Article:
Just weeks after its parliamentary elections, Syria's besieged leadership announced the formation of a new government, state-run media reported Saturday.
Riad Hijab, who served as minister of agriculture and agrarian reform, is the new prime minister, President Bashar al-Assad said in a decree. A longtime member of the ruling Baathist party, Hijab also governed the Syrian provinces of Latakia and Quneitra during his political career.
But the country's top diplomat, Foreign Minister Walid Moallem, is keeping his post. Two top security officials, Defense Minister Dawood Rajiha and Interior Minister Mohammad Ibrahim al-Shaar are staying in their jobs as government forces clamp down on an anti-regime uprising.
The Syrian government -- which has asserted its support of reform and change during the 15 months of unrest -- touted a "wide turnout" for its May parliamentary elections, when more than 7,000 candidates vied for 250 parliamentary seats.
Members of the opposition regarded the elections as a sham. They said a vote for any of the candidates amounted to a vote for al-Assad, whose family has ruled the country for 42 years. They argued that the government is only interested in maintaining its power by any means and urged Syrians to boycott the elections.
Government forces shelled northern Syria with helicopters Saturday, opposition activists said. The Syrian Observatory for Human Rights said at least 50 people died across the country on Saturday. The number includes 10 regime soldiers killed when they were trying to defect.
Since the anti-government uprising started in March last year, more than 15,000 people in Syria, mostly civilians, have been killed, according to the Syrian Observatory for Human Rights. The United Nations has said that at least 10,000 people have been killed in the conflict.
Opposition groups say the violence began when a government crackdown on peaceful protesters generated a nationwide uprising. Syria consistently blames terrorists for the violence. The government on Saturday said it buried 68 security personnel killed by terrorists groups.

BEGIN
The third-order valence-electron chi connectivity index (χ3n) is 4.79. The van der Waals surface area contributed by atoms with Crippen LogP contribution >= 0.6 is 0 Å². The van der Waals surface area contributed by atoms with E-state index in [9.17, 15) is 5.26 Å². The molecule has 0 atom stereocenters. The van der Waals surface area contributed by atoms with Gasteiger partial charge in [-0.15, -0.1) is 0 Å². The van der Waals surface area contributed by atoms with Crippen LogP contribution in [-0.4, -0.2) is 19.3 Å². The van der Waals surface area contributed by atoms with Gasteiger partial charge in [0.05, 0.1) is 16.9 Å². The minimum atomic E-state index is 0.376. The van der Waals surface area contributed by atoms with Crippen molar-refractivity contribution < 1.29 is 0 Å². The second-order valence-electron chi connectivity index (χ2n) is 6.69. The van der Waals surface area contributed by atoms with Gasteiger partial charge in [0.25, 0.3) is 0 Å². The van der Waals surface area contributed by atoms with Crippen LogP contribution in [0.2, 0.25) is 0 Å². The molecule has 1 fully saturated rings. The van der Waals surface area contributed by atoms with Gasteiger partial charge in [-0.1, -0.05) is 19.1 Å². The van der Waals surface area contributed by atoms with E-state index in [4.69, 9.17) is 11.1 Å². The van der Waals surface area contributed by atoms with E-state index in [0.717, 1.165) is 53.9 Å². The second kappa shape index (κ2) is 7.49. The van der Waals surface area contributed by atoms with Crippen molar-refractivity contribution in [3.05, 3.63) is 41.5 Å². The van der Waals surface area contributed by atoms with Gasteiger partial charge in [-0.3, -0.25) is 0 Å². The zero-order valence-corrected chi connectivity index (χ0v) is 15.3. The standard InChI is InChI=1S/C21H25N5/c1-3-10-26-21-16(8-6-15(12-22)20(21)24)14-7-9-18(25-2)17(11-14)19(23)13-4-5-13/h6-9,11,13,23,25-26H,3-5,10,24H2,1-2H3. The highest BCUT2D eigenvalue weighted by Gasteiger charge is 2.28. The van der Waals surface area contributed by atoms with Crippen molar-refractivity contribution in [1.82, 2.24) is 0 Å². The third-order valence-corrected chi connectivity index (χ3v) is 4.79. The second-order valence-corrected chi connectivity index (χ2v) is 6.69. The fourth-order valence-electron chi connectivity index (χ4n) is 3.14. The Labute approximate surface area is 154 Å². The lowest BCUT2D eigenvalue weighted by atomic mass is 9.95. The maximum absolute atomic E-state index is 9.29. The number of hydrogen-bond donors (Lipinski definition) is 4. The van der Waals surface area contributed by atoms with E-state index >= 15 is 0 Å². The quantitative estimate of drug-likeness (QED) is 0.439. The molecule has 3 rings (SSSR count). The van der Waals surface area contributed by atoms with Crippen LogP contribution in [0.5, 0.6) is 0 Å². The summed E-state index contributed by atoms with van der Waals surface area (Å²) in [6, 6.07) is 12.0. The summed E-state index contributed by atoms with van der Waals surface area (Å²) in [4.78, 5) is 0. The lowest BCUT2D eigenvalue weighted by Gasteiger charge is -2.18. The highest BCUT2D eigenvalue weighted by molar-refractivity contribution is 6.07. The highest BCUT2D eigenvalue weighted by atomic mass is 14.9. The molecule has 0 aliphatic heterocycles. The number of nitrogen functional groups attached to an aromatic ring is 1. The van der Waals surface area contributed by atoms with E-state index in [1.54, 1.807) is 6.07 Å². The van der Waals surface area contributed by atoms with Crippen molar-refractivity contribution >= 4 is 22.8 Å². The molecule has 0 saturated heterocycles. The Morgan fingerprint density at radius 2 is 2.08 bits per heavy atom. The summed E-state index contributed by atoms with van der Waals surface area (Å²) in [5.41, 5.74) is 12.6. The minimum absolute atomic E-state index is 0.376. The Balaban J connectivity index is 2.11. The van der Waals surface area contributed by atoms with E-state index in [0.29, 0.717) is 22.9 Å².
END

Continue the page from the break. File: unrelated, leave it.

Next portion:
In Syrian hospital, no escape from war
World powers have been working to avoid a full-blown civil war and a U.N. and Arab League-backed peace initiative has failed to take hold. Fears of a wider conflict heightened in the Middle East on Friday when Syrian artillery shot down a Turkish military jet.
The act comes as Syrian-Turkish ties have worsened during the anti-government uprising. Turkey, which hosts Syrian opposition groups and thousands of Syrian refugees, has been outspoken in its criticism of the al-Assad regime.
A Syrian military spokesman quoted by the state-run Syrian Arab News Agency on Saturday said Syrian forces struck "an unidentified aerial target that violated Syrian airspace."
The craft -- flying "at a very low altitude and at high speed over territorial waters" -- crashed in Syrian territorial waters near Latakia province, the spokesman said. Syrian authorities eventually learned that the target was the Turkish jet.
Turkey's President Abdullah Gul said Saturday that the craft may have entered Syria's airspace, according to the semi-official Anatolia news agency.
"When you take in to account the speeds at which jet planes travel over the sea, it is routine for planes to go in and out of borders," he is quoted as saying by the news agency. "It is something that happens without bad intentions and that happens due to the high speeds."
The search for the plane continues, he said, speaking in Kayseri, central Turkey.
"It is not possible to cover something like this up. Whatever needs to be done will be done, without a doubt," he said, according to Anatolia.
U.N. Secretary-General Ban Ki-moon called the incident "serious" and hopes both sides handle the situation with "restraint" via "diplomatic channels."
Iraqi Foreign Minister Hoshyar Zebari, whose country neighbors Syria, said his government's "main concern is the spillover of the crisis" into the region.
"If this conflict were to turn in an all-out sectarian or civil war Iraq will be affected, Lebanon will be affected, Jordan will not be immune, Turkey could be," he said.
"We don't want to see chaos reign in the region, in the neighborhood and that's why Iraq should have a say, a role in what is going to go in Syria, no country can ignore or bypass Iraq in this regard."
Kofi Annan, the special envoy to Syria for the Arab League and the United Nations, urged countries to use their pull on the combatants to stop the fighting. He is also planning an international meeting to discuss next steps on Syria.
"It is time for countries of influence to raise the level of pressure on the parties on the ground, and to persuade them that it is in their interest to stop the killing and start talking," he told a news conference on Friday in Geneva, Switzerland.
"The longer we wait, the darker Syria's future becomes. This process cannot be open-ended," Annan said. "It is urgent that our consultations